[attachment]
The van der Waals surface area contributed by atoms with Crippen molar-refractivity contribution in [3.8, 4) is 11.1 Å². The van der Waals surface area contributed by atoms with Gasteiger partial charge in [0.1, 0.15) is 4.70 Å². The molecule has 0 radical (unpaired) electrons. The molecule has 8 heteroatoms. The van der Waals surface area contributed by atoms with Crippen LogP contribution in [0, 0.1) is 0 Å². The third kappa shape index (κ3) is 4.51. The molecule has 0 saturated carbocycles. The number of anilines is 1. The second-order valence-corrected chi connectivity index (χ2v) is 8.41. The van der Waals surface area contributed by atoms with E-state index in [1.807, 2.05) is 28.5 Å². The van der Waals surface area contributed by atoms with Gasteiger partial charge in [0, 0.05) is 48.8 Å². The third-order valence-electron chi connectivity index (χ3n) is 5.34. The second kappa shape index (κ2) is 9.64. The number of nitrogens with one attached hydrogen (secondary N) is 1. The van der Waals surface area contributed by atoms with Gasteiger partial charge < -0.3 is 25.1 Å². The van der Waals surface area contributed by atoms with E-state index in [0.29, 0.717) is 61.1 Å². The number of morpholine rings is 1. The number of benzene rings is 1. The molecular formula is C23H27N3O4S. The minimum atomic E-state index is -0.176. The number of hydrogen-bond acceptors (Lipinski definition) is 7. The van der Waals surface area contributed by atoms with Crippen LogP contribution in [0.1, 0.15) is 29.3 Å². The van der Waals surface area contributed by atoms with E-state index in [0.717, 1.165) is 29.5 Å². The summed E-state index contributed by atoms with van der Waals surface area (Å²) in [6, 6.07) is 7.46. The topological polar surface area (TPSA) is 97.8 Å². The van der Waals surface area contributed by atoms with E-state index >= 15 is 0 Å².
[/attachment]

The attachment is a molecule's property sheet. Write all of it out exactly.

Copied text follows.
The van der Waals surface area contributed by atoms with Crippen molar-refractivity contribution in [3.8, 4) is 11.1 Å². The van der Waals surface area contributed by atoms with Gasteiger partial charge in [0.1, 0.15) is 4.70 Å². The molecule has 0 radical (unpaired) electrons. The molecule has 8 heteroatoms. The van der Waals surface area contributed by atoms with Crippen LogP contribution in [0, 0.1) is 0 Å². The third kappa shape index (κ3) is 4.51. The molecule has 0 saturated carbocycles. The number of anilines is 1. The second-order valence-corrected chi connectivity index (χ2v) is 8.41. The van der Waals surface area contributed by atoms with E-state index in [1.807, 2.05) is 28.5 Å². The van der Waals surface area contributed by atoms with Gasteiger partial charge in [0, 0.05) is 48.8 Å². The third-order valence-electron chi connectivity index (χ3n) is 5.34. The second kappa shape index (κ2) is 9.64. The number of nitrogens with one attached hydrogen (secondary N) is 1. The van der Waals surface area contributed by atoms with Gasteiger partial charge < -0.3 is 25.1 Å². The van der Waals surface area contributed by atoms with E-state index in [0.29, 0.717) is 61.1 Å². The number of morpholine rings is 1. The number of benzene rings is 1. The molecular formula is C23H27N3O4S. The minimum atomic E-state index is -0.176. The number of hydrogen-bond acceptors (Lipinski definition) is 7. The van der Waals surface area contributed by atoms with Crippen LogP contribution in [0.1, 0.15) is 29.3 Å². The van der Waals surface area contributed by atoms with E-state index in [0.717, 1.165) is 29.5 Å². The summed E-state index contributed by atoms with van der Waals surface area (Å²) in [6, 6.07) is 7.46. The topological polar surface area (TPSA) is 97.8 Å². The van der Waals surface area contributed by atoms with E-state index >= 15 is 0 Å².